The green links below add additional plants to the comparison table. Blue links lead to other Web sites.
enable glossary links

hedgehog gourd, teasel gourd

cantaloupe, honeydew, muskmelon

Habit Plants: roots thin, without thick, woody rootstock. Plants monoecious or andromonoecious, roots thin or with thick, woody rootstock.

petiole weakly hispidulous to hispid;

blade ovate to broadly ovate, unlobed to 3-lobate, 3–7.5(–12.5) × 2–7(–12) cm, length 1.1–1.5 times width, base cordate, lobes ovate to elliptic, margins serrate or entire.

petiole hispid to hispidulous or retrorsely strigose;

blade broadly ovate, unlobed or palmately 3–5-lobed, 2–14(–26) × 2–15(–26) cm, length 0.8–1.3 times width, base cordate, lobes elliptic or oblong to ovate, margins entire or weakly serrate.


pedicels of pistillate flowers and fruits cylindric; staminate flowers 1 or 2–7, usually in racemoid fascicles, rarely racemes; pistillate flowers: calyx lobes 5–6(–11) mm, petals 6–15 mm, corolla tube 1–1.5 mm, lobes glabrous inside.

pedicels of pistillate flowers and fruits cylindric; staminate flowers 2–7(–18) in fascicles or panicles, corolla tube 0.8–2 mm; pistillate flowers: calyx lobes 1.5–3(–8) mm, petals 3.5–9(–20) mm, corolla tube 1–1.6(–3) mm, lobes puberulent or glabrous inside.


proximally hispidulous, distally glabrous.

sparsely hispid.


pale yellow, monocolor, ellipsoid to ellipsoid-cylindric or globose, 3.5–7 × 2.5–4 cm, densely echinate at maturity, spinules narrowly cylindric, mostly obscuring fruit surface, flesh light yellow.

tan, yellowish, lemon yellow, light yellowish green, dark green, light orange, monocolor or orange or brown striped, ellipsoid to subglobose [globose, cylindric, ovoid, or obovoid], 2–12(–100) × 2.5–20+ cm, surface netted, warty, scaly, ridged, or smooth, flesh orange to yellowish, green, or whitish.


= 24.

= 24.

Cucumis dipsaceus

Cucumis melo

Phenology Flowering Jul–Sep.
Habitat Open shrublands, thicket edges, riparian corridors, stream banks, sandy and loamy soil
Elevation 50–100 m (200–300 ft)
from FNA
TX; Africa [Introduced in North America; introduced also in Mexico, Pacific Islands (Galapagos Islands, Hawaii), Australia]
[BONAP county map]
from FNA
AL; AR; AZ; CA; CT; FL; GA; IL; KY; LA; MA; MI; MO; MS; NC; NH; NM; NV; NY; OH; OK; PA; RI; SC; TN; TX; UT; VA; WV; ON; Asia (India) [Introduced also nearly worldwide]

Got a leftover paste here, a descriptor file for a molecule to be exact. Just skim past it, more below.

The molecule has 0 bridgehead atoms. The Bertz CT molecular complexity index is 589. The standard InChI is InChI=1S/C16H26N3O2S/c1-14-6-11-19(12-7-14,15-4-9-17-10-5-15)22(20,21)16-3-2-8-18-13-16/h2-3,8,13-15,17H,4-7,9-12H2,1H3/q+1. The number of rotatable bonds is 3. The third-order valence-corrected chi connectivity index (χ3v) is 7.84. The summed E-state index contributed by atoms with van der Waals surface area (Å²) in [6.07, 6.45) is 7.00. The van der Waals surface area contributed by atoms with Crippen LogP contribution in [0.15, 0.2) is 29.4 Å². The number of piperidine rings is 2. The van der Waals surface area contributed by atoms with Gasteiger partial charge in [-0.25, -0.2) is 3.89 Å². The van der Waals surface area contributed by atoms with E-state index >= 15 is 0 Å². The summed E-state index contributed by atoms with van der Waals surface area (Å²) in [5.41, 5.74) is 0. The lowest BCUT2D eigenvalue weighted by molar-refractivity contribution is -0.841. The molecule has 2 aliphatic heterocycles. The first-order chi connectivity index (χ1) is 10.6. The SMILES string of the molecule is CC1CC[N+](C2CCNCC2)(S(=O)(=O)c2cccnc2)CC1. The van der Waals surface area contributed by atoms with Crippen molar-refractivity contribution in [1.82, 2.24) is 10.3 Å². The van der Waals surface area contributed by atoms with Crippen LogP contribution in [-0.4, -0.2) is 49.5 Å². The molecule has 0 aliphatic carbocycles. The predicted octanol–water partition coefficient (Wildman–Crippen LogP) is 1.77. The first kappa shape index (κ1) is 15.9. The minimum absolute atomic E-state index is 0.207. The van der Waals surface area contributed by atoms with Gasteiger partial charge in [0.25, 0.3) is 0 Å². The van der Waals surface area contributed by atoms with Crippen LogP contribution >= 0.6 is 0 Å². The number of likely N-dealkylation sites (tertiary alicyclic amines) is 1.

[WildflowerSearch map]
[BONAP county map]

Cucumis dipsaceus is documented as adventive in Texas by collections from Hidalgo and Webb counties. It is sometimes cultivated as an ornamental because of its distinctive fruits.

(Discussion copyrighted by Flora of North America; reprinted with permission.)

Subspecies 2 (2 in the flora).

Only two formal infraspecific taxa within Cucumis melo were recognized by J. H. Kirkbride (1993; subsp. melo and subsp. agrestis), who suggested that other variants should be treated with horticultural names, and classification of melons into two subspecies has been generally supported by molecular phylogenies (A. Stepansky et al. 1999; D. S. Decker et al. 2002).

Wide extremes of variation and horticultural selections exist within Cucumis melo, especially as to fruit characters (for example, size, shape, surface features, color, texture, taste, composition). Cucumis melo includes feral, wild, and cultivated forms, including dessert melons as well as non-sweet forms that are consumed raw, pickled, or cooked. This has led to a proliferation of names for the variants and various systems of infraspecific classification have been proposed.

A widely used system proposed by C. V. Naudin (1859), dividing Cucumis melo into a single wild variety (var. agrestis) and six cultivated ones (vars. cantalupensis, conomon, dudaim, flexuosus, inodorus, and momordica), has been modified and simplified (for example, H. M. Munger and R. W. Robinson 1991) as well as extended into a detailed hierarchical system (I. Grebenscikov 1953; see comments by K. Hammer et al. 1986). An overview of infraspecific nomenclature in C. melo was provided by M. Pitrat et al. (2000). This was largely repeated, but adapted to the International Code of Nomenclature for Cultivated Plants, by Y. Burger et al. (2010), who proposed five cultivar groups in subsp. agrestis and 11 cultivar groups in subsp. melo; molecular data have not supported their apportionment of the groups among the two subspecies.

Most collections of Cucumis melo from the flora area have not been identified to infraspecific rank and for a more accurate assessment of the distribution of subsp. melo versus subsp. agrestis, all should be reexamined. Presumably, cultivars of each subspecies might be encountered outside of cultivation. As an overview of the diversity of forms and guide to principal names used for melons, a relatively simple taxonomic system is presented here, summarizing the main cultivar groups in each subspecies.

(Discussion copyrighted by Flora of North America; reprinted with permission.)

1. Hypanthia pilose to lanate, hairs spreading; stems glabrous or sparsely villous; pepos 10–20+ cm diam.
subsp. melo
1. Hypanthia retrorsely or antrorsely sericeous, hairs appressed; stems retrorsely hispid; pepos 2.5–5 cm diam.
subsp. agrestis
Source FNA vol. 6, p. 38. FNA vol. 6, p. 35.
Parent taxa Cucurbitaceae > Cucumis Cucurbitaceae > Cucumis
Sibling taxa
C. anguria, C. melo, C. metuliferus, C. myriocarpus, C. sativus
C. anguria, C. dipsaceus, C. metuliferus, C. myriocarpus, C. sativus
Subordinate taxa
C. melo subsp. agrestis, C. melo subsp. melo
Name authority Ehrenberg: in E. Spach, Hist. Nat. Vég. 6: 211. (1838) Linnaeus: Sp. Pl. 2: 1011. (1753)
Web links